Fagg’s ad dips into dark side

Russ Fagg’s new ad bluntly appraises the impact of illegal immigration.

My favorite right-wing retired local news anchor is Dave Rye, even though I shamelessly allowed Roger Clawson to regularly call Rye a “weenie” in his weekly column at the Billings Outpost.

I never figured out why Roger used that term and never bothered to ask. As I used to tell people who disagreed with something Roger wrote, “Why would you agree with him? He’s barely even sane.”

I didn’t agree with Roger either. I like Rye and consider even his most bullet-headed opinions worthy of respect.


David Crisp

So I was inclined to nod my head when I read Rye’s Sunday letter to the editor in the Gazette praising Russ Fagg, the former district judge now running in the Republican primary for the U.S. Senate.

“I believe he is as good a man in politics as I have ever known – good in the senses of both virtue and ability,” Rye wrote. “No vitriol, no sham, no pretense, no phoniness.”

I don’t really know Rye as well as it feels like I do, and I know Fagg even less well, but Rye’s description struck a deep chord. In my few dealings with Fagg, he always has come across as courteous and genuine.

It’s true that I beat up on him for writing that the U.S. Constitution was “divinely inspired.” As I pointed out, the founders were perfectly well aware that blame, or credit, for the document rested with them, not with God.

But I figured everybody is entitled to believe one crazy thing, and maybe that was Fagg’s. All those years weighing evidence and the law ought to have cultivated the trait most desirable in a judge – good judgment.

Now I’m rethinking Fagg, both as a candidate and as a human being. His latest ad on illegal immigration is the slimiest political ad I have seen this campaign season.

Actually, I wanted to write “slimiest political ad I have ever seen,” but that caused me to reflect on the slime of campaigns past, and that was too dispiriting to endure.

You really have to see the ad to get the full effect – it is quite professionally done, complete with tattoos and gun barrels aimed directly at the viewer. But the words alone, perhaps fueled by the desperation of a flagging campaign, are chilling enough: “The difference between right and wrong is black and white because facts don’t lie: Criminal illegal aliens threaten America,” the ad says.

When I saw those words “black and white,” I thought I heard a dog whistle. Then there was that ominous “facts don’t lie.” Of course, they do, sometimes in this very space.

Just last week, I quoted a Washington Post article that said President Trump had made 2,000 false or misleading claims in the first year of his presidency. The statement was accurate but obsolete. By May 1, the Post reported, the total already had risen to more than 3,000.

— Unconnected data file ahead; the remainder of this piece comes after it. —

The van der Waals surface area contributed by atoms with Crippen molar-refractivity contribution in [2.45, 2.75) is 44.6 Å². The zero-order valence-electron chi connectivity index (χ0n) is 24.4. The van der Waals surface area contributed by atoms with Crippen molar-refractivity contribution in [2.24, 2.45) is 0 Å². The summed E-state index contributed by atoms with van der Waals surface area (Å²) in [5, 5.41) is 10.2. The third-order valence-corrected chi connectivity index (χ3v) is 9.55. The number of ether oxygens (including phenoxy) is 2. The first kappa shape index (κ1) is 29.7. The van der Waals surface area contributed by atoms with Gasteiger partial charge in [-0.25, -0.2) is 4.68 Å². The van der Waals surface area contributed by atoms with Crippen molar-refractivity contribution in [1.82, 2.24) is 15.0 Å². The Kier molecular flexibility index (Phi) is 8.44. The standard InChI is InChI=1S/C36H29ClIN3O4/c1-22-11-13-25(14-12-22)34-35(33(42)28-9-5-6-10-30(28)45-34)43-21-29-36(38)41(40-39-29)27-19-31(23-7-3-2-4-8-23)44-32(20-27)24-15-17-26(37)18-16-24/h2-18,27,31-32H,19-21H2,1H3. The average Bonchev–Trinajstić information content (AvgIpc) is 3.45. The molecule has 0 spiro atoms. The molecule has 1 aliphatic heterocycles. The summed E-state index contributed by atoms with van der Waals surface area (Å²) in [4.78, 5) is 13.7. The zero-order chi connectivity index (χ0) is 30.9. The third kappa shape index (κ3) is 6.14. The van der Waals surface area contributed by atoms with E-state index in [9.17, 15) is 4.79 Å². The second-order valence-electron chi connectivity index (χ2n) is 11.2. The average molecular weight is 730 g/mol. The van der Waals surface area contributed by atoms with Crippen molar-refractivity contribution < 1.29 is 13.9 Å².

Fagg’s lying fact was more reprehensible: “Criminal illegal aliens threaten America,” the ad said. He could have said “Criminals threaten America” and been just as accurate, while waving a less bloody shirt.

Anyone running for one of the highest offices in the land ought to know that, except for the initial crime of entering the United States, peer-reviewed studies have shown that illegal aliens are less likely to commit crimes than certified Americans. Aliens have good reason to obey the law: Even a traffic ticket could mean imprisonment and deportation.

Fagg might just as well have shown shots of illegal aliens risking their lives, hugging their families goodbye or slaving away at low-wage jobs, all to accomplish that most American of goals: to create a better life for themselves and their families.

But he did not. Instead, he ends with this: “Murderous illegal aliens must be stopped from killing again. If we don’t secure our borders, they’ll never stop coming.”

Fagg’s ad was running as U.S. Attorney General Jeff Sessions was announcing a “zero tolerance” policy along the Mexican border, even if that means separating families and even if the illegal immigrants are facing violence and unrest back home. That’s what passes for “pro-life” in America.

I confess to a bias against border walls. I grew up in South Texas, a place where the quality of the Mexican food in local restaurants might hinge on how recently the last immigration raid had occurred. My hometown was where 17 immigrants were found dead in the sweltering, abandoned trailer of a truck.

In the Army, I spent over a year on the Elbe River, following the radio transmissions of border guards ordered to stop desperate illegal emigrants from escaping East Germany in search of a better life in the West. My sympathies in both places were with those who wanted to get across the border, not those who wanted to stop them.

You don’t have to favor open borders to believe that immigration policies must be tempered by mercy. And you don’t have to be a liberal patsy to expect politicians to show some of the virtue and ability Dave Rye thinks he sees in Russ Fagg.

I don’t know. Maybe the founders got it wrong. Maybe they didn’t inspire the Constitution; maybe God did. But I’m sure of this: God had nothing to do with Russ Fagg’s anti-immigration ad. That came purely from the dark side of his soul.



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